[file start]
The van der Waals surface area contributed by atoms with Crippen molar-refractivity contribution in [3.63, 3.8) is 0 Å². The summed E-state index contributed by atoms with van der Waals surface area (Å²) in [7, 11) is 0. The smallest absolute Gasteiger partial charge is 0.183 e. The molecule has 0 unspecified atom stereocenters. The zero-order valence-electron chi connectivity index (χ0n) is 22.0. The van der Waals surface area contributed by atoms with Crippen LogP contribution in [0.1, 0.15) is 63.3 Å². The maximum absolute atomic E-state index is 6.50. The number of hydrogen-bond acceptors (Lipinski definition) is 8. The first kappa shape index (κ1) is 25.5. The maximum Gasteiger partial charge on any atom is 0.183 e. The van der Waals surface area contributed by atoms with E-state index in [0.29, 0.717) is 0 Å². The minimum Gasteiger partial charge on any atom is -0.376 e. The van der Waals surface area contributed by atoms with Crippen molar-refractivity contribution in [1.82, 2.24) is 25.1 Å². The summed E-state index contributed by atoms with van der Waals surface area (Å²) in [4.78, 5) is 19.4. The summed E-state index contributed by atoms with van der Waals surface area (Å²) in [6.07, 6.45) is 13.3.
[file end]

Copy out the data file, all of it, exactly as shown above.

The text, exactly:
The van der Waals surface area contributed by atoms with Crippen molar-refractivity contribution in [3.63, 3.8) is 0 Å². The summed E-state index contributed by atoms with van der Waals surface area (Å²) in [7, 11) is 0. The smallest absolute Gasteiger partial charge is 0.183 e. The molecule has 0 unspecified atom stereocenters. The zero-order valence-electron chi connectivity index (χ0n) is 22.0. The van der Waals surface area contributed by atoms with Crippen LogP contribution in [0.1, 0.15) is 63.3 Å². The maximum absolute atomic E-state index is 6.50. The number of hydrogen-bond acceptors (Lipinski definition) is 8. The first kappa shape index (κ1) is 25.5. The maximum Gasteiger partial charge on any atom is 0.183 e. The van der Waals surface area contributed by atoms with E-state index in [0.29, 0.717) is 0 Å². The minimum Gasteiger partial charge on any atom is -0.376 e. The van der Waals surface area contributed by atoms with Crippen molar-refractivity contribution in [1.82, 2.24) is 25.1 Å². The summed E-state index contributed by atoms with van der Waals surface area (Å²) in [4.78, 5) is 19.4. The summed E-state index contributed by atoms with van der Waals surface area (Å²) in [6.07, 6.45) is 13.3.